Review: The Dead Want Women / Director: Charles Band / Screenplay: Kent Roudebush / Starring: Jessica Morris, Ariana Madix, Eric Roberts, Robert Zachar / Release Date: Out Now
Director and producer Charles Band has a secure place in horror history thanks to his involvement in a string of cult classics in the Eighties and Nineties, but what's he up to these days? Well, he's still making memorable films, to judge by this new offering. It's far from perfect, and not the kind of thing you would hope for from an old master of the genre, but it's very much what you would expect from an old devil like Band…
It's 1927. At her rambling home in Hollywood, silent movie star Rose Pettigrew (O'Sullivan) is throwing a party to celebrate the opening of her new film. She also has a private party of a saucier kind going on in a secret cavern underneath her swimming pool. In attendance are three fellow actors, overweight comic Tubby Fitzgerald (Scott,) cape-clad horror star Erik Burke (Zachar) and cowboy Sonny Barnes (Roberts). Unfortunately, her night is thoroughly spoilt when her agent breaks the news that the silent era is over, and her career with it. How does she react? Let's just say, she doesn't take it at all well, and by the way who thought it would be a good idea to bring guns and knives to an orgy?
Cut to the present day. Rose's white elephant of a house has been in escrow for 90 years and is covered in creepers, but ambitious realtors Reese (Morris) and Danni (Madix) believe they have landed a buyer. They set about tidying up the dusty abode, only to find themselves terrorized by Rose's actor buddies, come back from the dead and eager for nubile flesh to assist them in their dark, satanic rites.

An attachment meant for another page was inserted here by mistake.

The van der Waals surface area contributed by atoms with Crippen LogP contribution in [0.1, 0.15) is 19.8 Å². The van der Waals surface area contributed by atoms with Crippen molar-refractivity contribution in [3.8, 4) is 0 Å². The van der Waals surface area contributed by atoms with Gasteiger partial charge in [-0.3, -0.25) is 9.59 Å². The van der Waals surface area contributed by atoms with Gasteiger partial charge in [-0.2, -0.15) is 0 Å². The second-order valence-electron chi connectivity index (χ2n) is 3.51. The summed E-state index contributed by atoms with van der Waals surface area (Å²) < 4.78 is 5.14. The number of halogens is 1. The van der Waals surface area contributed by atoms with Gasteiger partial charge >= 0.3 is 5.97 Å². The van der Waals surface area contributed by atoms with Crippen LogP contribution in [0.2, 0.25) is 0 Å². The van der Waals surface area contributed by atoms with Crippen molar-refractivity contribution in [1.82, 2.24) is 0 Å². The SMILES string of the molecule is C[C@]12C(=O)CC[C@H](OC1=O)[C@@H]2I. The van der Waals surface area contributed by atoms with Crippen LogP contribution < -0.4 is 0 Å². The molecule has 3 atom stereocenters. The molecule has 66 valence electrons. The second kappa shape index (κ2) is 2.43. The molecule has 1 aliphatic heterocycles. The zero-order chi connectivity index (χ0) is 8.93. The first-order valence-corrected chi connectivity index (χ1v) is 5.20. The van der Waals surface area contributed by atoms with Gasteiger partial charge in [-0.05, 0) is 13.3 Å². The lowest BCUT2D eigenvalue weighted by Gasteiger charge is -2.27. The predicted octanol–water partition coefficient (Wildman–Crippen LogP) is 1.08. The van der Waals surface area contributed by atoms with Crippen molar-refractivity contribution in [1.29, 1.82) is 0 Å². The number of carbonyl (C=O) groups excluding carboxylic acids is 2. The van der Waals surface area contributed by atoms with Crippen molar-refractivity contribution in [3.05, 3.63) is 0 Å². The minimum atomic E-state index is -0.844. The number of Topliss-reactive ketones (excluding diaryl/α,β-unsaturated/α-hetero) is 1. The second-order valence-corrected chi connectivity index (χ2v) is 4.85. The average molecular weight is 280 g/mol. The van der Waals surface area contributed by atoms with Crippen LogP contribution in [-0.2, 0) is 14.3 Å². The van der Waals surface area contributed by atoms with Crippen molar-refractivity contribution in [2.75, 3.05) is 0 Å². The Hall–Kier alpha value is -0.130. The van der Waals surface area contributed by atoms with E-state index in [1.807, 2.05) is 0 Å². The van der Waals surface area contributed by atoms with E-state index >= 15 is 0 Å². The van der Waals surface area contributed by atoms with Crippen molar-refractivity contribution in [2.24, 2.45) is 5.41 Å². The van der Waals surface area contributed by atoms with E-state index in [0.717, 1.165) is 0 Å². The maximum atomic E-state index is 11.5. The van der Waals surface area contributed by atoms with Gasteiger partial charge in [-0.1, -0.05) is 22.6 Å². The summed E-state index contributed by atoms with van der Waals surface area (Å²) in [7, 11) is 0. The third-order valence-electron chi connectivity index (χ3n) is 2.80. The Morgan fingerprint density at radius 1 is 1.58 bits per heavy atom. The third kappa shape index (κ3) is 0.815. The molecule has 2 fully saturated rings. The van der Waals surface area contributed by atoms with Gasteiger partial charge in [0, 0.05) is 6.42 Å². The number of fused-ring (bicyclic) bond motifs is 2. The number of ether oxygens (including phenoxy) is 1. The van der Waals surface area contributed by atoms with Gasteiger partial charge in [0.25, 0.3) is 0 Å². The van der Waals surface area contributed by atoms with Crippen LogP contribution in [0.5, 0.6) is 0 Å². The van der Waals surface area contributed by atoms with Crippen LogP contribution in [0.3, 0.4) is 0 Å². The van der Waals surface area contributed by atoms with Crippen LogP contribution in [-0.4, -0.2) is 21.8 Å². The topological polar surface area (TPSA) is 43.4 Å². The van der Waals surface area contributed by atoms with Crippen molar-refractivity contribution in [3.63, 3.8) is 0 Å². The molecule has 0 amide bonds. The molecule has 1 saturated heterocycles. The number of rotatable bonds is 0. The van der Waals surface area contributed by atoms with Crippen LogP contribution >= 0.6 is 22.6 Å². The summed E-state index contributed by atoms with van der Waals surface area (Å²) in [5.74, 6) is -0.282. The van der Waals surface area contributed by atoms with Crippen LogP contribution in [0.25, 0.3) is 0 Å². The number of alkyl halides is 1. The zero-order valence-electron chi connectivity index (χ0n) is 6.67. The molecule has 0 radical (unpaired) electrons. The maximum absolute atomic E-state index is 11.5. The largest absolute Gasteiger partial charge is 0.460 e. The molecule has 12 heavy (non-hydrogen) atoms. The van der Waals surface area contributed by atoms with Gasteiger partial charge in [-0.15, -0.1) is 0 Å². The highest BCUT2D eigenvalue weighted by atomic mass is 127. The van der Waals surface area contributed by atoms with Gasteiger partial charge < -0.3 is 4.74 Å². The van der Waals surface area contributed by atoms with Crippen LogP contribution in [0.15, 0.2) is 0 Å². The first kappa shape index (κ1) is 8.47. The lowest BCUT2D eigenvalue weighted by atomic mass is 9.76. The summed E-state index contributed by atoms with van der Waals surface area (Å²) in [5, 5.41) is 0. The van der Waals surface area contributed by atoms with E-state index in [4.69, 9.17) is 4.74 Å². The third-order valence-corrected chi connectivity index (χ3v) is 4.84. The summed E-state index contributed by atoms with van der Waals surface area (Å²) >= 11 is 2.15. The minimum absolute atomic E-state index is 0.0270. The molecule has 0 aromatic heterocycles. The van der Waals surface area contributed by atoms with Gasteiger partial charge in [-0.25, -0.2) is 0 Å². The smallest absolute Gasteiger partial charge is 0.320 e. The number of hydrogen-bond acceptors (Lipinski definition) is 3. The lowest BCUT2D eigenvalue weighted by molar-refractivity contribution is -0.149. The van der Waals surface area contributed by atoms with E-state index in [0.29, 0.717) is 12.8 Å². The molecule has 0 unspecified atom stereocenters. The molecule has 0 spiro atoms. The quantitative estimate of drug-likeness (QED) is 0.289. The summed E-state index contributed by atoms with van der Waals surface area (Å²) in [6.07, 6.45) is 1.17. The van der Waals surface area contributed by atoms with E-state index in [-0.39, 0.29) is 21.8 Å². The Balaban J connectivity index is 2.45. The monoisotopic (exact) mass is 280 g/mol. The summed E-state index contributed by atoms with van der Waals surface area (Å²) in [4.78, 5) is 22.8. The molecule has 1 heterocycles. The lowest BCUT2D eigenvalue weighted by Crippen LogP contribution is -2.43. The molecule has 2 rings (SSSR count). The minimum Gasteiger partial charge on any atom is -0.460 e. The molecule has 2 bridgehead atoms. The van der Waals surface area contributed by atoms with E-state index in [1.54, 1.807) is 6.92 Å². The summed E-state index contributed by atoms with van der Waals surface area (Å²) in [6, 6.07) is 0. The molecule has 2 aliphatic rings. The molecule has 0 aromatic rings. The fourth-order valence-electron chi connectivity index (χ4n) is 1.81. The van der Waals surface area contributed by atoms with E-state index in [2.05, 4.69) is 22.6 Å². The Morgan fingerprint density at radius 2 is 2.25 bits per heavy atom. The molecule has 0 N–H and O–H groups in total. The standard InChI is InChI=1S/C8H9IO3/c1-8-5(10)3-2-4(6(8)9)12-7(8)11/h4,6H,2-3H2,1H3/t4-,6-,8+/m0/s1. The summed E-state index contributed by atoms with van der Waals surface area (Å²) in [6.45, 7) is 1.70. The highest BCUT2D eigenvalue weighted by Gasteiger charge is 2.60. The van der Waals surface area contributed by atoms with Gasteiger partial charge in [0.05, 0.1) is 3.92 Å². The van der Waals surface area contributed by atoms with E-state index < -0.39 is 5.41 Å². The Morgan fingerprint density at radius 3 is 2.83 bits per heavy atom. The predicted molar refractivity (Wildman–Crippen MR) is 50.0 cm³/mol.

The script doesn't bother to spell out exactly why all this is going on (presumably Rose and co have entered into a pact with the devil at some stage on the rocky road to fame and fortune) and it's a wise decision, as it leaves the director free to concentrate on more important matters, such as cadavers in tuxedos chasing around after screaming blondes. The result is a movie which, after some preliminary dawdling, builds up a fair head of steam. It's also not a film you'll forget in a hurry. The use of stock characters from the 1920s and Tom Devlin's lurid, comic-booky special effects make-up combine to give it the feel of a particularly rampant issue of Tales from the Crypt. Zachar steals the show in his plummy, Bela Lugosi-ish role, and porn star Jeanie Marie Sullivan brings an impish presence to a strange part as a ghostly flapper who's mislaid all her clothes back in 1927. Not Band at his best, but gory fun.